All in the Family featured the curmudgeonly Archie Bunker. Archie was television’s most famous grouch, blunt, blustering, straightforward and untouched by the PC crowd. He was the archetype of the conservative male. Michael desprately tried to reeducate him, but he persisted in his breviloquence.

Looking back at the last 40 years, we realize: ARCHIE WAS RIGHT!


That's a Question

Let's say you want to be an organ donor.  You fill out the card they give you with your drivers license.  That's it.  When you die the doctors will make a decision about what can be used and harvest it for the benefit of others.  Basically its one last charitable donation on your part as you head off to the afterlife.

There is a great need for it.  The numbers of people waiting for a replacement organ are much greater than the available organs.  One person dies, and another lives.  The first death is unavoidable, irreversible and regrettable but the gift of life is remarkable.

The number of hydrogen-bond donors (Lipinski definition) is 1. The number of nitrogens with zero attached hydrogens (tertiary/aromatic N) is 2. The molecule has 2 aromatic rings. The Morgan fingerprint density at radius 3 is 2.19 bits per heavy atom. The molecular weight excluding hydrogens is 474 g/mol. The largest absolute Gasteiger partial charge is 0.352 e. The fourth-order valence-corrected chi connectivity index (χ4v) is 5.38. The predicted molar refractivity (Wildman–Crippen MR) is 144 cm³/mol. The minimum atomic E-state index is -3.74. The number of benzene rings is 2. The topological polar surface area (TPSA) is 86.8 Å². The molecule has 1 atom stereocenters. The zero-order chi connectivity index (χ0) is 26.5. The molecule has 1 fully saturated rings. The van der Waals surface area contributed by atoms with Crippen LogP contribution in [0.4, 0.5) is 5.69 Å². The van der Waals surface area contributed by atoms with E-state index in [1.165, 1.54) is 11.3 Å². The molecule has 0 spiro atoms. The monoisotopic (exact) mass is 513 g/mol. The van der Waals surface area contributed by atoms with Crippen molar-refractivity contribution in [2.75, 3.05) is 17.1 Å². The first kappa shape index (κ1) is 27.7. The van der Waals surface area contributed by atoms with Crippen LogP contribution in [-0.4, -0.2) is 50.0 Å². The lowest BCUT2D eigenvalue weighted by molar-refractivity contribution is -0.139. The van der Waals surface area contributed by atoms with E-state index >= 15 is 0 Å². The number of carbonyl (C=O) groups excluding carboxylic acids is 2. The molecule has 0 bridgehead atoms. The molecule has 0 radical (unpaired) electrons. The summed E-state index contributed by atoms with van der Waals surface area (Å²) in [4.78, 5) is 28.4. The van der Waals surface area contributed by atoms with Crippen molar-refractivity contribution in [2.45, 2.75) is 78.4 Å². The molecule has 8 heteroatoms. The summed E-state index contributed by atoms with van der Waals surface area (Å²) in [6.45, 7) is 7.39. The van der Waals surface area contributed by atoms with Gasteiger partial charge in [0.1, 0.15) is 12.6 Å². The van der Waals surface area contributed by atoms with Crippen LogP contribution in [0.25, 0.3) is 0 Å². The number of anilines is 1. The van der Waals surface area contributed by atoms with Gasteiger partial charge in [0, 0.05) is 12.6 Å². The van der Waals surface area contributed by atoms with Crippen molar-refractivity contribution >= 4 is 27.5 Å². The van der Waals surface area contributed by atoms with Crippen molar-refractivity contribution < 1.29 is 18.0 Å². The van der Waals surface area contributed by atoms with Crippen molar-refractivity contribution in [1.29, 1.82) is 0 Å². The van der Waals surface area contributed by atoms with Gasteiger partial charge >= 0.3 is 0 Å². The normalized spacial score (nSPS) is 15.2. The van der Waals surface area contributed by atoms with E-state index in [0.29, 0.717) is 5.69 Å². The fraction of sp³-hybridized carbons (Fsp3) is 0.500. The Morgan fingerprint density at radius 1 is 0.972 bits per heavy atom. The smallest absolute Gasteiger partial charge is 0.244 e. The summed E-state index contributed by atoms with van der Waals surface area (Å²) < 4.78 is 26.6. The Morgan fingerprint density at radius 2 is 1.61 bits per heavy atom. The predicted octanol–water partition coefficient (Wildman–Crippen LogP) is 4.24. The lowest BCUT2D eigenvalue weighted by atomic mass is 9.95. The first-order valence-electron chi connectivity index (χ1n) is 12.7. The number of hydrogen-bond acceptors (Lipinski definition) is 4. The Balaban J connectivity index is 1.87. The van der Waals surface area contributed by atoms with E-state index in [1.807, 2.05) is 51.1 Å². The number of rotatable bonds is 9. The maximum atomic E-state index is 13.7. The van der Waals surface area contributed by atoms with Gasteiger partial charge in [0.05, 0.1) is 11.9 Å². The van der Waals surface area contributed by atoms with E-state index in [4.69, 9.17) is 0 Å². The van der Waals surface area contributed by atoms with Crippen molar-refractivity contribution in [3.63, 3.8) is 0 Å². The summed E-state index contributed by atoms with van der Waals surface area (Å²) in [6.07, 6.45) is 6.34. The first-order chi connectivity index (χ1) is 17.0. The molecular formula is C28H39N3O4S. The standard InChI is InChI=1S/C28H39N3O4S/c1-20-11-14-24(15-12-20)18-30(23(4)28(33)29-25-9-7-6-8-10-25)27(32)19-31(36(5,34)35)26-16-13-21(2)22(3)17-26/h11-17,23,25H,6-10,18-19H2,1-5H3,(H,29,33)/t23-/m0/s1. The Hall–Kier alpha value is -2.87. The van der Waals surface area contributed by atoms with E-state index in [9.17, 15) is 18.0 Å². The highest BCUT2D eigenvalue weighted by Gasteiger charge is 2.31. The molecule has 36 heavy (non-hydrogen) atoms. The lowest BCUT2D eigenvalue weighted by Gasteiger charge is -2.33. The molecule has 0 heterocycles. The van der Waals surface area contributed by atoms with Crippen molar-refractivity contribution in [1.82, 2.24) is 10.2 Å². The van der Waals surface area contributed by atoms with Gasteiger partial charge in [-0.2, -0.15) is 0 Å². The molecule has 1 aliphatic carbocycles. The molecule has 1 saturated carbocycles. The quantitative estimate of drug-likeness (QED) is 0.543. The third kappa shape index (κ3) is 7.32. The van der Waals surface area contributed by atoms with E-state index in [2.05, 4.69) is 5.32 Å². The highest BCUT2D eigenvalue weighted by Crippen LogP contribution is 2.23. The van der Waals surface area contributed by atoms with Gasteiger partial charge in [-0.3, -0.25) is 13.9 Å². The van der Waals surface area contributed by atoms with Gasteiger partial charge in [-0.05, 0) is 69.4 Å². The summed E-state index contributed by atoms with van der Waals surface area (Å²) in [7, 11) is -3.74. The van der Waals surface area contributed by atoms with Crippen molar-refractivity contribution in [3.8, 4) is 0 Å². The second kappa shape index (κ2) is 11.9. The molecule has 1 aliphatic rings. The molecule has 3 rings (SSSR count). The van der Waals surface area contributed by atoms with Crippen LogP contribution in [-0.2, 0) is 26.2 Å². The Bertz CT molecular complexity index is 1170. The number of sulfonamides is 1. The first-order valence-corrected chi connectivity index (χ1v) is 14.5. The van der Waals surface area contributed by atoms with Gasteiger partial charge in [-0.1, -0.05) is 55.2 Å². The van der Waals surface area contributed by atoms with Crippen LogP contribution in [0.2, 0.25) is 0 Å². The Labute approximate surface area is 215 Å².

So what about death row inmates?

Child Killer's Last Request Before Execution Is Surprisingly Sweet

He is going to die.  His last request is to donate his usable organs.  Should they let him?

Wait there is more.  Strictly speaking this isn't legal.  Most states require that the prisoner die by lethal injection, these injections tend to toxify the organs killing the subject. The suitability of the organs for transplant is compromised.  Generally this must happen in the confines of the department of corrections, not a proper hospital facility.    Strictly speaking, this isn't exactly ethical for a doctor to do either.  What is required to make this happen is a different method of execution AND a doctor harvesting tissues and organs form a healthy living individual only to let that person die.